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Applause, applause.
Doing my first (Assembler-)code almost half a century ago, I feel qualified to remind here of an "ancient" coding principle: "Egoless programming". Which seems to be forgotten in the modern universe of Open Source.

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I've never upgraded/installed packages on a router anyways - not until I encountered OpenWrt (or used a full-Linux distro as a router). For other devices, I usually get an updated firmware from the OEM's website and flash it.

Or...the OEM has a feature built-in to do this for me...most self-updating routers no longer interact with the user anyways, nor offer a method in the GUI to upload firmware. These features sounds like a good idea, I wonder why the developer (which seems like it's the OP) didn't finish the code?

I also wonder how this works if a new package is needed to establish connectivity after said upgrade?

I've read your posts multiple times but I am really not sure what you want to get at. Basically you complain that developers chose to prioritize things which are not important or useful to you, which is fine. But I fail to understand why I should invest more spare time work to attract more people that ... generate more work.

I mean sure, fame and praise is some kind of compensation for the work being done and I cannot speak for the others here, but its not really my personal goal to support hundreds of thousand of people or installations.

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These upgrade helpers are very hard to get right, without creating a huge burden for the future. Library names (sonames) change, packages go away or are being replaced (e.g. radvd --> odhcpd, uclibc --> musl, even more so for leaf packages), configurations aren't necessarily compatible between (major) version bumps. What helps for the simple cases, looking over the short range (e.g. maintenance releases of a single major version) will break spectacularly over longer terms (and they will require continued, very active maintenance to keep working at all).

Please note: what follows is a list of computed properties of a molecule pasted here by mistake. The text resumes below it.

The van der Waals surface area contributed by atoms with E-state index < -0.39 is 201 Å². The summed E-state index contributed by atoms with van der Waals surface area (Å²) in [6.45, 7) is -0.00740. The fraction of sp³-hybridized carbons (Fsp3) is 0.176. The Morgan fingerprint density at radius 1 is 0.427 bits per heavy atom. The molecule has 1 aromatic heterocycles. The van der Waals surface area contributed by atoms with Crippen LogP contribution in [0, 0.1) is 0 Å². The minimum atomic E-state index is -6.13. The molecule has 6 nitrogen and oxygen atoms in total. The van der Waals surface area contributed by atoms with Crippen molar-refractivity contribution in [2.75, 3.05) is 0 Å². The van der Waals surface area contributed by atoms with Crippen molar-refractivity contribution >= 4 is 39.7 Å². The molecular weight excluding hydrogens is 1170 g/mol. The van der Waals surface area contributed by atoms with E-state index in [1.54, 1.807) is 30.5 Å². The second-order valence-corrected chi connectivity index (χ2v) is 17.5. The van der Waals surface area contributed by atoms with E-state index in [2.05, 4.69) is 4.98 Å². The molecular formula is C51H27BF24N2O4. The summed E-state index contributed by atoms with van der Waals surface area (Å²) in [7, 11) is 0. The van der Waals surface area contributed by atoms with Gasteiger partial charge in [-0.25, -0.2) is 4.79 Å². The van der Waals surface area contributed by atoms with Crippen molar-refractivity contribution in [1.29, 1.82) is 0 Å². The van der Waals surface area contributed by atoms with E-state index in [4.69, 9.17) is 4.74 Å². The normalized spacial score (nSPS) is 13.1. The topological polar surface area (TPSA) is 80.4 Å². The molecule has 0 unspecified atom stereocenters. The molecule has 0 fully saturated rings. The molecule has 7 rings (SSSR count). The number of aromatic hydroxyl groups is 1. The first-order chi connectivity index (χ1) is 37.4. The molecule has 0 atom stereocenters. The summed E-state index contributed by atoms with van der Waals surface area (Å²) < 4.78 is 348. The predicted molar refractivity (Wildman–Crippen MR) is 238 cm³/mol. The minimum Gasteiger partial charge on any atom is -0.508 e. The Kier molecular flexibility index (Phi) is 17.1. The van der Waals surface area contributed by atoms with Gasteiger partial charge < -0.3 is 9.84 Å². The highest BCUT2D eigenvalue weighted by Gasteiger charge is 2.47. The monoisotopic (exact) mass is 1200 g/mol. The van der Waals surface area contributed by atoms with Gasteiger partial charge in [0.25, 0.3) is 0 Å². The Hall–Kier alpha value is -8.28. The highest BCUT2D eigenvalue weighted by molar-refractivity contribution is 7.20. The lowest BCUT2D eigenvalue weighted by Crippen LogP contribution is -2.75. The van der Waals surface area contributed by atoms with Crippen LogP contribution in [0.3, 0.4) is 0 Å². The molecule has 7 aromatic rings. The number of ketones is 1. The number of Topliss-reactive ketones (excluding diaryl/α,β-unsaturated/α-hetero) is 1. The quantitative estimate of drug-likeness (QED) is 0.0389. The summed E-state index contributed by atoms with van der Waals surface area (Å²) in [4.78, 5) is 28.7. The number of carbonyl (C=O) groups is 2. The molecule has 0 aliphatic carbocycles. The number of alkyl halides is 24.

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One could argue that supporting hundreds of devices, upstreaming the code for it, providing infrastructure, help and sources for everyone to use the work is "egoless" enough.

But yes, maybe the principle of FOSS development fundamentally contradicts the egoless programming principle, at least when developers program for their personal satisfaction and not for the greater good of the community.

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You are not completely correct.

How often you see normal users update their routers? Even my friends who are programmers etc. never touch their router as long as it works. Not to mention, many router companies simply make 3-5 firmware updates within lifetime of the router hardware and then EOL it. So why you think people buying routers in general as they can't really update it? that should be your first question.

BTW you can always build an image with all the needed packages. See https://github.com/aparcar/attendedsysupgrade-server

OpenWRT images comes by default packages with similar functionality to original router firmwares. So what is the problem?

While the pull request you linked is quite interesting. I think you do not really see the possible problems. You won't be the one who deals with bricked routers and bug reports when it fails due to unexpected situations.